Everything You Always Wanted to Know About 3D Scanning – Digital Modeling
Converting Raw Point Clouds into CAD Formats
You’ve read your overview, figured out how to collect data, and now that you have this data, what do you do with it?
As you learned in Chapter Two, Direct Dimensions breaks data collection into two common methods: Laser Scanning and Digitizing. We also categorize the processing of the collected data into two main categories: Digital Modeling and Reverse Engineering. In this chapter, we’ll tell you what you need to know about Digital Modeling.
Digital Modeling: the process of creating a computer model of an object that exactly replicates the form of the object. Laser scanners are used to capture the 3D data of the object, and this data is transferred to the computer where it is aligned, edited and finalized as a complete 3D model.
Polygonal Models and Dumb Solids
So, when does something fall into the category of Digital Modeling as opposed to Reverse Engineering? At DDI it generally depends on a couple of factors: shape (organic vs. geometric) and desired file output. As a general rule of thumb, organic shapes tend to fall into the Digital Modeling category, as do polygonal models (STL Files) and Rapid NURBS Dumb Solids.
A Polygonal Model is a faceted (or tessellated) model consisting of many triangles. Facets are formed by connecting points within the point cloud. STL files can be used for visualization, rapid prototyping, design, milling, and analysis software.
A Rapid NURBS ‘Dumb’ Solid (usually in IGS format) starts with the polygonal model. NURBS surfaces are wrapped over the polygonal wireframe. This wrapped surface model is smoother than a polygonal model. The NURBS model can be brought into parametric modellers such as SolidWorks (albeit with no parametric history – which is why we call it dumb).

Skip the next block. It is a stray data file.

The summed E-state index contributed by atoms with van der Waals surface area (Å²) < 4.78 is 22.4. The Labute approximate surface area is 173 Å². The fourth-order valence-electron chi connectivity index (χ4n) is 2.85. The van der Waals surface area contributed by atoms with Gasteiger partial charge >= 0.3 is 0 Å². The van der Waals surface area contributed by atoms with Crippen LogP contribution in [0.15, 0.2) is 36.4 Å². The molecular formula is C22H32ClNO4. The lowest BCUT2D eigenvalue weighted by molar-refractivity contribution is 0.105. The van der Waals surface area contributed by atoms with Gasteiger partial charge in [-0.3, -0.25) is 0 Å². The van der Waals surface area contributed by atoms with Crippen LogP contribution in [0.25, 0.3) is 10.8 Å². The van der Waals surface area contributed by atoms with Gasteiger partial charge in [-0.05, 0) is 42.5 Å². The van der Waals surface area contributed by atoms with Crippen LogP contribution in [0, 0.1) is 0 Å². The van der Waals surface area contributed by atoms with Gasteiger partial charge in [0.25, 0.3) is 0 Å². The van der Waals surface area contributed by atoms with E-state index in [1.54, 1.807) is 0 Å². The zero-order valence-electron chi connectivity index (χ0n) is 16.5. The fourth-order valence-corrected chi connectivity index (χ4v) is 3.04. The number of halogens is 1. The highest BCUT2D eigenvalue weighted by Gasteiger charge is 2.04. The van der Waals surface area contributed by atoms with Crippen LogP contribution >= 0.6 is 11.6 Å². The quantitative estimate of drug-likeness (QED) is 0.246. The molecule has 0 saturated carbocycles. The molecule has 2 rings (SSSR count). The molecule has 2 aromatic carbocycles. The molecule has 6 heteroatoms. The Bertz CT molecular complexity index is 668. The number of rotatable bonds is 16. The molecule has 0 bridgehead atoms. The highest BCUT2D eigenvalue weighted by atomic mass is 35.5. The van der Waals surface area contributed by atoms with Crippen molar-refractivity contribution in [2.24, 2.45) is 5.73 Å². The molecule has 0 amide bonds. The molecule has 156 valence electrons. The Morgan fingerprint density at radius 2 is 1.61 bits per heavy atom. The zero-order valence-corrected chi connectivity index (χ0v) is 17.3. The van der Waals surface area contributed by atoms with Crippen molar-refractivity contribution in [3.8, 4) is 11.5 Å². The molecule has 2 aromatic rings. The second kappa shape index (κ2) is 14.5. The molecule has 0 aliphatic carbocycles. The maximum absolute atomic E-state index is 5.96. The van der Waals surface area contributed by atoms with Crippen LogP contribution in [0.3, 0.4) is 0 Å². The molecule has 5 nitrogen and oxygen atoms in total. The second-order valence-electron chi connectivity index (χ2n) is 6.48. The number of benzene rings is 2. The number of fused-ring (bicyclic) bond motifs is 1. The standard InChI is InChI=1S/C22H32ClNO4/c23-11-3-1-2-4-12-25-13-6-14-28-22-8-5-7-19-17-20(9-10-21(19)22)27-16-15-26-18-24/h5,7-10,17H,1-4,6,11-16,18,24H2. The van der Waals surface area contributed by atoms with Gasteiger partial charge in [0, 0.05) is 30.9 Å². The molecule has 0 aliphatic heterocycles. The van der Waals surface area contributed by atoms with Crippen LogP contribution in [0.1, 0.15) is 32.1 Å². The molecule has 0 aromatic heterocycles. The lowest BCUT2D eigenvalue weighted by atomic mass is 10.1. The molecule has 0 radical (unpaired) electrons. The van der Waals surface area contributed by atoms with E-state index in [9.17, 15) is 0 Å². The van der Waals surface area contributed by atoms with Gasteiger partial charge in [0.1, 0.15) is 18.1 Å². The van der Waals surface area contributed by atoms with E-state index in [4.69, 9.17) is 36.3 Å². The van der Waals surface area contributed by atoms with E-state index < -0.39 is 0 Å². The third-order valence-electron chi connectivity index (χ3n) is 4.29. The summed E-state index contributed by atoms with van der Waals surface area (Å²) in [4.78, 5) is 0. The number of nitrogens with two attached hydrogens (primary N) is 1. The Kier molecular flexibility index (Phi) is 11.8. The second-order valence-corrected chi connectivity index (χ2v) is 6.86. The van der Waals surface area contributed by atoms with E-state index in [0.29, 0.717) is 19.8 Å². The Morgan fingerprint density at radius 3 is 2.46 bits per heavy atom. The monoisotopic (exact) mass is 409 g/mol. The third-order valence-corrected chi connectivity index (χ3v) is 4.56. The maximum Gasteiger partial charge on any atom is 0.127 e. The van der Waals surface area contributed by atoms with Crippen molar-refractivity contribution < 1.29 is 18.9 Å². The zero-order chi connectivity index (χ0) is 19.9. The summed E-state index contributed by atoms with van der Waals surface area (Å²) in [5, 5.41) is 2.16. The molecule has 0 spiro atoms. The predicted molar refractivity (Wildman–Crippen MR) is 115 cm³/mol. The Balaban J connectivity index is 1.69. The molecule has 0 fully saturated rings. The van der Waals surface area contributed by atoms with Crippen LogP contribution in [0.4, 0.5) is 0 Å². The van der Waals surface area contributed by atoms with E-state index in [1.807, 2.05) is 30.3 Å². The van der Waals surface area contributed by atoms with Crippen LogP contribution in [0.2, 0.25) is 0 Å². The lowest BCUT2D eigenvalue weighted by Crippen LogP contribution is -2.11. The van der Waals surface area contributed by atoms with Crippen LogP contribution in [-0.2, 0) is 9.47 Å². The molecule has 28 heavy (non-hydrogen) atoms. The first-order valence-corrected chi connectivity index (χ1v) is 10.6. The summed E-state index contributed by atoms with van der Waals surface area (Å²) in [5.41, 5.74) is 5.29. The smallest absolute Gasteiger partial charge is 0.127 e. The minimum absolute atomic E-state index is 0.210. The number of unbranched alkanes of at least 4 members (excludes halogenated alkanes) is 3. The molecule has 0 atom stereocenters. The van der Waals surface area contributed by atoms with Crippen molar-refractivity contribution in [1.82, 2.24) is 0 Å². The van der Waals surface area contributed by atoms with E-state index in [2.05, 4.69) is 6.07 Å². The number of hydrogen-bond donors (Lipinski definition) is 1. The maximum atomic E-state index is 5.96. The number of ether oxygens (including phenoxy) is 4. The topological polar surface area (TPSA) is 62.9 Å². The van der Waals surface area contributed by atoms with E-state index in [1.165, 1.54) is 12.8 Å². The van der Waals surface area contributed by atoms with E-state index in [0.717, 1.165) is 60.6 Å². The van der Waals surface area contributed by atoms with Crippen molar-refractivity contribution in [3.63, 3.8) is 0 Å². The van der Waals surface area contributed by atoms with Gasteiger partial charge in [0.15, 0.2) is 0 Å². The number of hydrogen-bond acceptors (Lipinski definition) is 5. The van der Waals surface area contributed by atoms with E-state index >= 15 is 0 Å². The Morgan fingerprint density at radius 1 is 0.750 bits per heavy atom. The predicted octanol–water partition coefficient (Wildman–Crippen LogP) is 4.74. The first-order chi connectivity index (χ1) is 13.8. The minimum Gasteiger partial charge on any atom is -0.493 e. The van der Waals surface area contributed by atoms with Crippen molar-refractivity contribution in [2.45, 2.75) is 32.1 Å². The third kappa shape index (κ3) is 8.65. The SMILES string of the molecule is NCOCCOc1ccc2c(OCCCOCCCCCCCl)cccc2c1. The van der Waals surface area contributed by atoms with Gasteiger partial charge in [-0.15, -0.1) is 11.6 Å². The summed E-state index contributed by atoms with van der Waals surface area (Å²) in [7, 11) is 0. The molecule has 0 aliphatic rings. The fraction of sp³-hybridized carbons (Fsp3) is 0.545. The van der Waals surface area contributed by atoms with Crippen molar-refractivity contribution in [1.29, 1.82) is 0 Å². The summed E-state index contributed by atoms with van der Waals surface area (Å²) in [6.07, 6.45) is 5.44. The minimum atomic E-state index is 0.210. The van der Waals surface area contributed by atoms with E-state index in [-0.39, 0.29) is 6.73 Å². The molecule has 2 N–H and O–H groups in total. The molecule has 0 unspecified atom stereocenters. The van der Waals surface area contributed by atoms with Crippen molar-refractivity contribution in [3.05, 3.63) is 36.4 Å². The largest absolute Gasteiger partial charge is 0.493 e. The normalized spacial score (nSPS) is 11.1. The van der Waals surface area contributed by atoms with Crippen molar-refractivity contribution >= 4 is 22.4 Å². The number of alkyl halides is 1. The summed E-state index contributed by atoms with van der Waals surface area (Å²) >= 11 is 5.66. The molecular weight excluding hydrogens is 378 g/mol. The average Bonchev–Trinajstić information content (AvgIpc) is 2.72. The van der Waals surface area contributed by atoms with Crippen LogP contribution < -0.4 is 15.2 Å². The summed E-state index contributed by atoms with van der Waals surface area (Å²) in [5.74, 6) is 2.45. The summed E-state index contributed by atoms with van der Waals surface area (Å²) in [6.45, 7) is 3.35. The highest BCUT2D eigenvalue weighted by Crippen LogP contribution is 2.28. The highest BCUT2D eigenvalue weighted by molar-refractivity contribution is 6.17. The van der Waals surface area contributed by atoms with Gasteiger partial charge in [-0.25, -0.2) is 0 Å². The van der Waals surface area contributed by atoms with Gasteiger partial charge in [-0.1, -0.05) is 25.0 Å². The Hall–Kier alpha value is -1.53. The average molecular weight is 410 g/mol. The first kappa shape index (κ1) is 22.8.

The bridge between Digital Modeling and Reverse Engineering is the hybrid Model. A Hybrid model is a polygonal model that has been converted in a rapid NURBS surface model and then also uses traditional solid modelling techniques. It is commonly used when basic geometric features, such as holes & edges, blend with complex organic contours, such as a machined casting.
Do Reverse Engineering and Digital Modeling ever Overlap?
In addition to Hybrid Models, there are instances when it is appropriate to use both Digital Modeling and Reverse Engineering techniques. For example, when collecting data of a large object (such as a plane) for Reverse Engineering, it is necessary to use a laser scanner to capture the massive amounts of surface data. The data output from a laser scanner is a point cloud, but point clouds cannot be brought into any CAD packages. Before the data can be transferred into CAD it must be digitally modelled into either a polygonal model or a Rapid NURBS dumb solid.
The Digital Modeling Advantage
There can be a fine line between Digital Modeling and Reverse Engineering and sometimes both methods can be a valid solution to 3D problems. Some advantages of Digital Modeling are:
- Digital Modeling generally offers a faster and more cost-effective solution.
- It presents a great solution for creating solid models when an object has organic contours.
- Offers excellent dimensional accuracy and can be utilized for comparative analysis.
- While it is true that Rapid NURBS Dumb Solid models do not have parametric history, they can be utilized as a base for design work and Boolean functions are possible.
- Unlike raw point clouds, Digital Models can be visualized in rendering software as a solid object, which is great for seeing the overall shape and contour of the model.
In Chapter Two we discussed data collection and various brands of scanners and digitizers that we use on a daily basis. Don’t worry! We won’t leave you hanging on what software packages we recommend for digital modelling. We use the following packages every day at DDI (in alphabetical order):